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Iconic styles and shapes: a look behind four contemporary classic glasses frames


Some glasses frames just never seem to go out of style. From browline and aviator, you’ll have seen these timeless favourites being worn again and again in new ways, but how much do you know about the origins of each design?

Read on to learn the history behind four of the most classic glasses shapes, as well as the difference between the different glasses styles, with our guide to some of the most iconic frames from the last century.

The Browline

First created as part of the contemporary 1940’s design tradition, these original browline frames got their name from their distinct glasses shape; the thicker acetate top of the frame draws attention to the wearer's natural browline.

The original frames were actually customizable, allowing the wearer to switch up the colour and style of the acetate in the top part of the frame.

The 1950’s are the decade which are most defined by the browline frame, and this glasses style accounts for half of all eyeglasses sold and worn during this decade.

Today, these frames are considered a bookish classic, and are now available as sunglasses and readers alive, having enjoyed a new fondness for classic retro styles.

The Aviator

Aviator frames were developed in the 1930’s to be worn by pilots. The original design featured tinted lenses to decrease glare, but the style would not gain the name ‘aviators’ until the 1940’s when they started being used by military pilots during World War II.

These pilot sunglasses bore the now iconic shape, with a metal frame and brown gradient lenses, and soon became popular with celebrities and the public alike.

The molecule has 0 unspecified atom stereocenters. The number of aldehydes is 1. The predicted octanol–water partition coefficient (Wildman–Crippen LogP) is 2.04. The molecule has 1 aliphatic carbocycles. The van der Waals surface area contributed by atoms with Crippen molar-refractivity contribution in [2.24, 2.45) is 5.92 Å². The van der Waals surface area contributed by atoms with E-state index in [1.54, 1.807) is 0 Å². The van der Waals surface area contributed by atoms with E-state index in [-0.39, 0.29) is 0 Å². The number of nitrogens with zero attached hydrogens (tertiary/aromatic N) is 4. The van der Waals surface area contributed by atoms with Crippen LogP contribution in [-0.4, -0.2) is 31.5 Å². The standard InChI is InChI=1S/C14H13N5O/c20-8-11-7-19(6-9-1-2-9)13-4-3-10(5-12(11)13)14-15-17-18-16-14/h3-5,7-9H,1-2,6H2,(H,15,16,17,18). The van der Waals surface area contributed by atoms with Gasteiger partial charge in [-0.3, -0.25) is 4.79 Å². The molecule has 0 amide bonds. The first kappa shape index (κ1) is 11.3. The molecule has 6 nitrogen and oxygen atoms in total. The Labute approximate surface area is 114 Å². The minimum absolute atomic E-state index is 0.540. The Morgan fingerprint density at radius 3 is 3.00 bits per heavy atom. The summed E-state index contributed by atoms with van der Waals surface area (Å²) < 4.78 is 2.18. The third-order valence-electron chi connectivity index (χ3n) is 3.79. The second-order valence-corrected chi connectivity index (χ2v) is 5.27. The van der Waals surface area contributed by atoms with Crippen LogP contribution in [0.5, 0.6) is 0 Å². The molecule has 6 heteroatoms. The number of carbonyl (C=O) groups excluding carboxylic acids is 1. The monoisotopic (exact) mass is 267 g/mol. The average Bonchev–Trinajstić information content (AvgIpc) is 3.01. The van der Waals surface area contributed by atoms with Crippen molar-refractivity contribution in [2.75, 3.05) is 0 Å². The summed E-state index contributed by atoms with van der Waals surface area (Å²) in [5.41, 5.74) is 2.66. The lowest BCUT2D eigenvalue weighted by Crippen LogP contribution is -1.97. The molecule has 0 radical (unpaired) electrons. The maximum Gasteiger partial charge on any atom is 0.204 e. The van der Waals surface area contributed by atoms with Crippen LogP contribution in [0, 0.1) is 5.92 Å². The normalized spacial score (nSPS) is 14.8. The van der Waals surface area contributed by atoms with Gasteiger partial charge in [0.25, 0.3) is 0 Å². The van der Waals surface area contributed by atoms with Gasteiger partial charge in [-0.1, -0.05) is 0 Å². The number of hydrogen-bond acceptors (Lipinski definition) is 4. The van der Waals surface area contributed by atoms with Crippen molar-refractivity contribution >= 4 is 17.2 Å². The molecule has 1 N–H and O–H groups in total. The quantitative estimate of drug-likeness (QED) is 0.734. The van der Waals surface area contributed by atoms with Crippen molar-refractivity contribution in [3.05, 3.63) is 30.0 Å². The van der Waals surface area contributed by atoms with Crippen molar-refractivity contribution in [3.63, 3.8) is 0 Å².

The aviator frames were eventually repurposed into reading glasses with softer details and lighter metals, and enjoyed a revival during the 1980’s where they truly became a cult classic.

Today, aviator frames have evolved even further to include acetate frames, bright colours and countless variations of the traditional metal frame.

The retro round

During the 1920’s, round glasses were hugely popular and could be spotted everywhere.

However, they were embraced all over again in the hippie movement of the 1960’s, with stars like John Lennon becoming synonymous with circular glasses.

In a departure from hippie style, oversized also brings 1960’s film star glamour to mind, and Audrey Hepburn’s iconic sunglasses are no exception to this trend.

Today, round frames are an easy way to bring a retro feel to any look, with oversized round frames in both acetate and metal proving popular.

The Boxy Square

The contemporary square frame was first released in the 1960’s, and was pioneered by French singer-songwriter, Francoise Hardy.

A clear departure from the sleeker wire frame glasses of the 50’s and 60’s, square glasses found popularity in the oversized frames of the 1970’s.

Available in bright colours with studded details, they were often associated with the disco movement and American urban nightlife scene that defined the decade.

Bold and boxy, this iconic fame shape has a distinct old-school appeal today that is as fresh as ever.

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